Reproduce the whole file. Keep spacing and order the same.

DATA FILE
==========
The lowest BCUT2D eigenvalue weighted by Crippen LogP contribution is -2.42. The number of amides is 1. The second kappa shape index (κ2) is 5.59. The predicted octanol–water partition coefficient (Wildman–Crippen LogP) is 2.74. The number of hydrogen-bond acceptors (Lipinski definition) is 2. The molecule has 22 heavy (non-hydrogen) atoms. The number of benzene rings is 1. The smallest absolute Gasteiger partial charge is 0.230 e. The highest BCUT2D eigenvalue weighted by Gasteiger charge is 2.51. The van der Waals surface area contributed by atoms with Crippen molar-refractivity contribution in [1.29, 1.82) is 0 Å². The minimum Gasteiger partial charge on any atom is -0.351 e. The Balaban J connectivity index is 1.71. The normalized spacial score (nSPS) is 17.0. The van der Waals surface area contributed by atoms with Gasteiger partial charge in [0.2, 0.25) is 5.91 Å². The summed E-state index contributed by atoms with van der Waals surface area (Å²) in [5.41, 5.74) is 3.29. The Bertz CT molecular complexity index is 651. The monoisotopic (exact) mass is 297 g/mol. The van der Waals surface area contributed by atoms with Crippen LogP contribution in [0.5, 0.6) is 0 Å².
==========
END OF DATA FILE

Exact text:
The lowest BCUT2D eigenvalue weighted by Crippen LogP contribution is -2.42. The number of amides is 1. The second kappa shape index (κ2) is 5.59. The predicted octanol–water partition coefficient (Wildman–Crippen LogP) is 2.74. The number of hydrogen-bond acceptors (Lipinski definition) is 2. The molecule has 22 heavy (non-hydrogen) atoms. The number of benzene rings is 1. The smallest absolute Gasteiger partial charge is 0.230 e. The highest BCUT2D eigenvalue weighted by Gasteiger charge is 2.51. The van der Waals surface area contributed by atoms with Crippen molar-refractivity contribution in [1.29, 1.82) is 0 Å². The minimum Gasteiger partial charge on any atom is -0.351 e. The Balaban J connectivity index is 1.71. The normalized spacial score (nSPS) is 17.0. The van der Waals surface area contributed by atoms with Gasteiger partial charge in [0.2, 0.25) is 5.91 Å². The summed E-state index contributed by atoms with van der Waals surface area (Å²) in [5.41, 5.74) is 3.29. The Bertz CT molecular complexity index is 651. The monoisotopic (exact) mass is 297 g/mol. The van der Waals surface area contributed by atoms with Crippen LogP contribution in [0.5, 0.6) is 0 Å².